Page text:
Mercedes-Benz expands its ultra-high-performance range of track-ready cars with the unveiling of the ’09 SL65 AMG Black Series coupe.

Built upon the already-formidable SL65 convertible and following in the tire treads of the recent CLK and SLK Black Series models, the limited-edition SL boasts numerous dynamic and weight-saving improvements geared toward making the luxury roadster a proper sports car.

As the standard SL65’s 6.0L twin-turbocharged SOHC V-12 already makes a mountainous 604 hp, large amounts of extra thrust were not needed.

However, new turbochargers (12% larger), wastegates and revised intake plumbing, along with a more-efficient intercooler (30% larger) and free-flowing exhaust, improve throttle response and boost output in the Black Series to 670 hp at 5,400 rpm.

Maximum torque remains electronically limited at 738 lb.-ft. (1,000 Nm) between 2,200 rpm and 4,200 rpm for transmission durability, but the auto maker says the engine is capable of 885 lb.-ft. (1,200 Nm) when unrestricted.

Mercedes’ adorns the standard 5-speed, paddle-shifted automatic transmission with its new SpeedShift Plus technology, which debuted on the ’08 SL63 AMG and employs a lock-up clutch in place of a conventional torque converter for improved shift response. Included in the gearbox’s programming are comfort, sport and two manual-shift modes (M1 and M2), the latter spitting out 25% quicker shifts than the first.

To achieve the 3.8-second 0-60 mph (97 km/h) time and electronically-limited, 198-mph (320 km/h) top speed of which Mercedes says the SL65 Black Series is capable, the car was put on a strict diet of carbon-fiber-reinforced plastic (CFRP).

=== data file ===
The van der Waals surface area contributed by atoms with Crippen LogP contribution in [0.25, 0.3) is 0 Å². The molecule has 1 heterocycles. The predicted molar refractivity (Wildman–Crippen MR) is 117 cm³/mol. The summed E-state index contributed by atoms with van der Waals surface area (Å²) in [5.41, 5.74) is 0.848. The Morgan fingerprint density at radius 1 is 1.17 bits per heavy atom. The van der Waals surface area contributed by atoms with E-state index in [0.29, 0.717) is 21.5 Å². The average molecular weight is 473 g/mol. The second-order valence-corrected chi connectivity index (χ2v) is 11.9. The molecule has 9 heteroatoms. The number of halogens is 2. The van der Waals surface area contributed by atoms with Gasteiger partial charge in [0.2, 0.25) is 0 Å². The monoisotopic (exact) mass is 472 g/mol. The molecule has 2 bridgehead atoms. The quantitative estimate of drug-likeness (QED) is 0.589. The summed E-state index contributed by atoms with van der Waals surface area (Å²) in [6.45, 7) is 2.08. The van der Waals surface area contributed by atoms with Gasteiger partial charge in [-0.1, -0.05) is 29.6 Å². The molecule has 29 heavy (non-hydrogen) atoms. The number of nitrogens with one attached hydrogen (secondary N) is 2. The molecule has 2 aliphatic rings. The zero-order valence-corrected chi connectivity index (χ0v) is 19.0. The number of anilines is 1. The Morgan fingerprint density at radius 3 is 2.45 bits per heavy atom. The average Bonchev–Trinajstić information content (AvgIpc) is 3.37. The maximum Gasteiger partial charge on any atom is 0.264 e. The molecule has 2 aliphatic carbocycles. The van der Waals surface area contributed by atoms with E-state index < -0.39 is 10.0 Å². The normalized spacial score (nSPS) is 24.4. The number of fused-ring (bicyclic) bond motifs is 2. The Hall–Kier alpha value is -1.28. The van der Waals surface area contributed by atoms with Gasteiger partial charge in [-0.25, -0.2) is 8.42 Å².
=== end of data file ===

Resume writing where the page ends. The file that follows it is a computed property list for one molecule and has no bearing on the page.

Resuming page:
A curb weight of 4,123 lbs. (1,870 kg) is some 551 lbs. (250 kg) lighter than the standard roadster and is a result of using CFRP for the vented nose, tail, hood, trunk and swollen front fenders.

The broad-shouldered look is menacing, particularly with the rear spoiler deployed at speeds above 75 mph (120 km/h).

Further reducing mass, as well as lowering the center of gravity and improving aerodynamics, is the deletion of the SL folding hardtop. In its place resides a fixed CFRP roof shell with integrated rollover protection, a larger rear window and sleeker roofline.

In addition, a broad, carbon-fiber splitter graces the leading edge of the front fascia, while an integrated diffuser channels air out back and conceals the cooling system for the new locking differential.

As all Black Series cars are designed for track-day use, the SL65’s standard Active Body Control air suspension is ditched in favor of an adjustable coil-over setup with variable settings for rebound, compression, ride height and camber. Lightweight aluminum wheel carries also are included, as are revised spring links, camber struts and steering hardware.

Overall wheel track is about 3.9 ins. (10 cm) wider in the front and 3.5 ins. (9 cm) greater in the rear, with staggered 19-in. front and 20-in. rear twin-6-spoke AMG wheels providing an even more stable footprint.

Other go-fast novelties include an 8% more-direct steering ratio and 3-stage electronic stability control with standard, sport and off settings.

Countering the SL65 Black Series’ acceleration is Mercedes’ largest-ever carbon-ceramic disc-brake package: 15.4-in. (39-cm), 6-piston units up front and 14.2-in. (36-cm), 4-piston units out back.

The interior can be had in any color as long as it’s black, the auto maker says, and is largely unchanged from the standard car, save for CFRP-shelled sport seats, a smaller performance steering wheel and various bits of carbon-fiber trim.

The new speedometer counts up to 225 mph (362 km/h) over a black background, while the contrasting white-faced tachometer sports four integrated-LED shift lights.

Although Mercedes won’t yet say what the price of entry is for the new car, various reports peg the figure north of $300,000, far exceeding the standard SL65’s $191,575 sticker, yet well below the SLR McLaren’s near-$500,000 fee.

Ensuring the exclusivity of the SL65 Black Series, less than 350 examples will be produced at Mercedes-AMG GmbH’s factory in Affalterbach, Germany, with about 200 units making their way to the U.S. beginning late this year.

msutton@wardsauto.com